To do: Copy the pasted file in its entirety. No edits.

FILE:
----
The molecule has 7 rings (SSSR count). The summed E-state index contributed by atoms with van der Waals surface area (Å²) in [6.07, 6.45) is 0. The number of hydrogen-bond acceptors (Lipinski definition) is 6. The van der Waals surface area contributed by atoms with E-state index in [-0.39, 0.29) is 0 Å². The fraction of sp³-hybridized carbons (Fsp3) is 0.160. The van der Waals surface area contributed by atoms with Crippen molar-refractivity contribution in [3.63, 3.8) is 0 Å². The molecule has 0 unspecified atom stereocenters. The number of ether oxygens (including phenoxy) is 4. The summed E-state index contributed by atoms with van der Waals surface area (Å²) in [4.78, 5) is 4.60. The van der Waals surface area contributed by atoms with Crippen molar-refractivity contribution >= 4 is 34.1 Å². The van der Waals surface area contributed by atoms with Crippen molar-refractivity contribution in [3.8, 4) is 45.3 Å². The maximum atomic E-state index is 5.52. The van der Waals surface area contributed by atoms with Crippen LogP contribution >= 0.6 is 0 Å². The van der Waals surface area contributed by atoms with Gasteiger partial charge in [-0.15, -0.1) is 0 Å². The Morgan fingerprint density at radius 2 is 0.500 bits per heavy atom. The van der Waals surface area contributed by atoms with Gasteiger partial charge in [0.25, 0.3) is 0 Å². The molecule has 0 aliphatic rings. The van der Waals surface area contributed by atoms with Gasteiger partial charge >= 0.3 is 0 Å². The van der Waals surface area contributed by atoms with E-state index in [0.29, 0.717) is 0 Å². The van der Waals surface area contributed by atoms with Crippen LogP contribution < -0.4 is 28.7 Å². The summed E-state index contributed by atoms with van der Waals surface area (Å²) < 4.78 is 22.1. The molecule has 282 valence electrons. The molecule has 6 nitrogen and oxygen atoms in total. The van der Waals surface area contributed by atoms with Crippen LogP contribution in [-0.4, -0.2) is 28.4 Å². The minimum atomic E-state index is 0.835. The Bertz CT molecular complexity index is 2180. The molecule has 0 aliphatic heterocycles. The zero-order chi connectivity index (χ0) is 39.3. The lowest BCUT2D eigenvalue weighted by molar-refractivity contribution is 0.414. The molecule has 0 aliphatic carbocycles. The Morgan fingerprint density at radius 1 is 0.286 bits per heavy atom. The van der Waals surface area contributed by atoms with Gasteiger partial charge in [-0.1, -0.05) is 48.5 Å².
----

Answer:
The molecule has 7 rings (SSSR count). The summed E-state index contributed by atoms with van der Waals surface area (Å²) in [6.07, 6.45) is 0. The number of hydrogen-bond acceptors (Lipinski definition) is 6. The van der Waals surface area contributed by atoms with E-state index in [-0.39, 0.29) is 0 Å². The fraction of sp³-hybridized carbons (Fsp3) is 0.160. The van der Waals surface area contributed by atoms with Crippen molar-refractivity contribution in [3.63, 3.8) is 0 Å². The molecule has 0 unspecified atom stereocenters. The number of ether oxygens (including phenoxy) is 4. The summed E-state index contributed by atoms with van der Waals surface area (Å²) in [4.78, 5) is 4.60. The van der Waals surface area contributed by atoms with Crippen molar-refractivity contribution >= 4 is 34.1 Å². The van der Waals surface area contributed by atoms with Crippen molar-refractivity contribution in [3.8, 4) is 45.3 Å². The maximum atomic E-state index is 5.52. The van der Waals surface area contributed by atoms with Crippen LogP contribution >= 0.6 is 0 Å². The van der Waals surface area contributed by atoms with Gasteiger partial charge in [-0.15, -0.1) is 0 Å². The Morgan fingerprint density at radius 2 is 0.500 bits per heavy atom. The van der Waals surface area contributed by atoms with Gasteiger partial charge in [0.25, 0.3) is 0 Å². The molecule has 0 aliphatic rings. The van der Waals surface area contributed by atoms with Gasteiger partial charge >= 0.3 is 0 Å². The van der Waals surface area contributed by atoms with E-state index in [0.29, 0.717) is 0 Å². The van der Waals surface area contributed by atoms with Crippen LogP contribution < -0.4 is 28.7 Å². The summed E-state index contributed by atoms with van der Waals surface area (Å²) < 4.78 is 22.1. The molecule has 282 valence electrons. The molecule has 6 nitrogen and oxygen atoms in total. The van der Waals surface area contributed by atoms with Crippen LogP contribution in [-0.4, -0.2) is 28.4 Å². The minimum atomic E-state index is 0.835. The Bertz CT molecular complexity index is 2180. The molecule has 0 aliphatic heterocycles. The zero-order chi connectivity index (χ0) is 39.3. The lowest BCUT2D eigenvalue weighted by molar-refractivity contribution is 0.414. The molecule has 0 aliphatic carbocycles. The Morgan fingerprint density at radius 1 is 0.286 bits per heavy atom. The van der Waals surface area contributed by atoms with Gasteiger partial charge in [-0.1, -0.05) is 48.5 Å².